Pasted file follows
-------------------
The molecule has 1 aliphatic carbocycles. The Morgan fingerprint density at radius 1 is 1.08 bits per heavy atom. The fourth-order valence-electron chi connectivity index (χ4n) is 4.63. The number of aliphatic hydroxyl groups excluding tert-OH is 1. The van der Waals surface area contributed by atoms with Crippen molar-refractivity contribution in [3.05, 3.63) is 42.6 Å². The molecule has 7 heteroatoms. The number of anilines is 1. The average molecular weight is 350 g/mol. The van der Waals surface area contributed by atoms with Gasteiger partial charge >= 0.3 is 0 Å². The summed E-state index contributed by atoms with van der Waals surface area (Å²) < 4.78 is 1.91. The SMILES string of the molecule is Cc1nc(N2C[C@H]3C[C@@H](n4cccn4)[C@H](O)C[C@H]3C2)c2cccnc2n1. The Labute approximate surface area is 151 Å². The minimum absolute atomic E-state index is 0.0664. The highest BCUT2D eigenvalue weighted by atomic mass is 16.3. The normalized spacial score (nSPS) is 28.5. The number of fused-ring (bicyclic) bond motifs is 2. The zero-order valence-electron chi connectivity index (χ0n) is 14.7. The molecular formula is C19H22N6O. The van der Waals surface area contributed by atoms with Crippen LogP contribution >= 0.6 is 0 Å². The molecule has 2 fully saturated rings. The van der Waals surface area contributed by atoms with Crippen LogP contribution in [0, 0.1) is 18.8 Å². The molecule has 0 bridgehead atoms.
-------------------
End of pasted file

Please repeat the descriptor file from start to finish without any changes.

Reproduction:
The molecule has 1 aliphatic carbocycles. The Morgan fingerprint density at radius 1 is 1.08 bits per heavy atom. The fourth-order valence-electron chi connectivity index (χ4n) is 4.63. The number of aliphatic hydroxyl groups excluding tert-OH is 1. The van der Waals surface area contributed by atoms with Crippen molar-refractivity contribution in [3.05, 3.63) is 42.6 Å². The molecule has 7 heteroatoms. The number of anilines is 1. The average molecular weight is 350 g/mol. The van der Waals surface area contributed by atoms with Gasteiger partial charge >= 0.3 is 0 Å². The summed E-state index contributed by atoms with van der Waals surface area (Å²) < 4.78 is 1.91. The SMILES string of the molecule is Cc1nc(N2C[C@H]3C[C@@H](n4cccn4)[C@H](O)C[C@H]3C2)c2cccnc2n1. The Labute approximate surface area is 151 Å². The minimum absolute atomic E-state index is 0.0664. The highest BCUT2D eigenvalue weighted by atomic mass is 16.3. The normalized spacial score (nSPS) is 28.5. The number of fused-ring (bicyclic) bond motifs is 2. The zero-order valence-electron chi connectivity index (χ0n) is 14.7. The molecular formula is C19H22N6O. The van der Waals surface area contributed by atoms with Crippen LogP contribution >= 0.6 is 0 Å². The molecule has 2 fully saturated rings. The van der Waals surface area contributed by atoms with Crippen LogP contribution in [0, 0.1) is 18.8 Å². The molecule has 0 bridgehead atoms.